What’s the Financial Prognosis for Your Health Care Facility?
August 10, 2020
By Michael Sandnes
The American Hospital Association is predicting huge losses (to the tune of $50 billion) for hospitals by 2021 as a result of COVID-19 due to government cutbacks, which account for 70% of their income.
These are undoubtedly tough times for private equity firms holding hospitals in their health care portfolios. The situation is particularly dire for many community-based hospitals whose struggles have only been compounded by a combination revenue losses from elective procedures as well as their often poor credit worthiness in the eyes of lenders. Government subsidies provided to hospitals and health care organizations were simply not enough to sustain them. Many hospitals’ leadership and shareholders are already losing sleep over increased competition from investor-owned chains, aging treatment facilities, the growing cost and complexity of technology, continuing labor shortages, the nearly 60 million uninsured Americans who remain dependent on the health care system, and continued federal and state pressures to cut Medicare and Medicaid reimbursements.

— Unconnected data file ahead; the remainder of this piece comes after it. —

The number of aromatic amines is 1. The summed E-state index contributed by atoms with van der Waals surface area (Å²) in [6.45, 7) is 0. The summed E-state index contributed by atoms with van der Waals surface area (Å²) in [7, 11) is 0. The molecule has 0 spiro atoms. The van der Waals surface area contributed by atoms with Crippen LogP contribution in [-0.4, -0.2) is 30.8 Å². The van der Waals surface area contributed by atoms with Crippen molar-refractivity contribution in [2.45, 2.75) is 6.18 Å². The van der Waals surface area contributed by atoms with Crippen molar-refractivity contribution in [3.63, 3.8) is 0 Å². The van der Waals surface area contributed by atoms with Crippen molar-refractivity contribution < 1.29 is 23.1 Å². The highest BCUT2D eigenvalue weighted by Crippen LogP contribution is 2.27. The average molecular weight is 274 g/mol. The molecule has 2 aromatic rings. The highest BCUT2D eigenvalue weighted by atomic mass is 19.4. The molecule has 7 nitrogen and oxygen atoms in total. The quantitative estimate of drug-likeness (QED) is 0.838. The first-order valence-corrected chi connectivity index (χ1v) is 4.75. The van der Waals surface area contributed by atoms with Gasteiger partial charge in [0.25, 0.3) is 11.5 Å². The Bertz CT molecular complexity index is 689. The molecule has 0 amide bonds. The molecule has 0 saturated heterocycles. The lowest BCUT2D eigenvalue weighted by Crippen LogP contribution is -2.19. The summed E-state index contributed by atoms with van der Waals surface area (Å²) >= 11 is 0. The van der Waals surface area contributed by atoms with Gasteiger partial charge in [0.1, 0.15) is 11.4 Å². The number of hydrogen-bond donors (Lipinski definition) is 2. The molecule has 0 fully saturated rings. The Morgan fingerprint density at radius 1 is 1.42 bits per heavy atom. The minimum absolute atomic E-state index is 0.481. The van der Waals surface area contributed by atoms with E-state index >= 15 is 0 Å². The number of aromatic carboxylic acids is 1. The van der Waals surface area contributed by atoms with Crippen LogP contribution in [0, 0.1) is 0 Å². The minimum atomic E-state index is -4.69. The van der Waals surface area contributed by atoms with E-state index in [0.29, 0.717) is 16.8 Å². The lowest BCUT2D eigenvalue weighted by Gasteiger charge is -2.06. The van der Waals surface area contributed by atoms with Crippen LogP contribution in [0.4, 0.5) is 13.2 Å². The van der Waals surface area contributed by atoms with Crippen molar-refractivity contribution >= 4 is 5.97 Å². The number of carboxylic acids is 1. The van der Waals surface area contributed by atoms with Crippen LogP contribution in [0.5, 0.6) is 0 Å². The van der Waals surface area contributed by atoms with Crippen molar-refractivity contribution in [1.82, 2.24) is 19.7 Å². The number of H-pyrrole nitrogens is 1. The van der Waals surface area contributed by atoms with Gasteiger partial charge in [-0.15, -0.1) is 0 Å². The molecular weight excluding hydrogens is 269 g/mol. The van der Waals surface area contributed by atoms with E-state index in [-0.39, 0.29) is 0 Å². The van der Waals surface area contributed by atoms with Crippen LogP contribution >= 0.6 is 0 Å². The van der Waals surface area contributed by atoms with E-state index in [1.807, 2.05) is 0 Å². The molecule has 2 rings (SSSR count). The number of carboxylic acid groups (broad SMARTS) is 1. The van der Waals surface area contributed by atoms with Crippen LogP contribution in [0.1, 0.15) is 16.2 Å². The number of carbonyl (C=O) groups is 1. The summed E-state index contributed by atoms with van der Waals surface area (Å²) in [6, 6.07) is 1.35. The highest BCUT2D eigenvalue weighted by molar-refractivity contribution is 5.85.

The news is unlikely to get better. Many industry experts expect a period of prolonged difficulty characterized by increased revenue uncertainty and cost pressures, reduced access to capital, and a continued erosion of public and political support in the face of COVID-19. Coupled with the ongoing operational challenges of aging facilities and equipment, there is growing concern for the long-term health of the industry and its ability to meet the needs of our communities—especially the poor and underserved.
A Case in Point
A leading investment bank lender for a community-based hospital system in Texas went through a detailed review of its health care portfolio and found that many its client organizations—a chain of five continuing community hospitals—had entered into a new venture to purchase a free-standing, 130-bed acute care hospital that needed a quick influx of cash to avoid Chapter 11. This resulted in the hiring of a turnaround consulting firm to develop an action plan.
The consulting firm reviewed management capabilities, clinical and operational systems, quality indicators, environmental issues, billing and collections practices, marketing referrals, medical staff, and survey history. After a 60-day evaluation of the five facilities, the consultant offered some tough recommendations for the private equity firm and owner. Based on this report, the lender decided that the owner lacked the experience and resources to accomplish a turnaround. The advisory firm then found an interested party who—by agreeing to purchase the five facilities, provide financing, and arrange for a management agreement—offered a win-win situation for the owner. The owner eventually chose to sell the entities to focus on his other business. Value-Added Solutions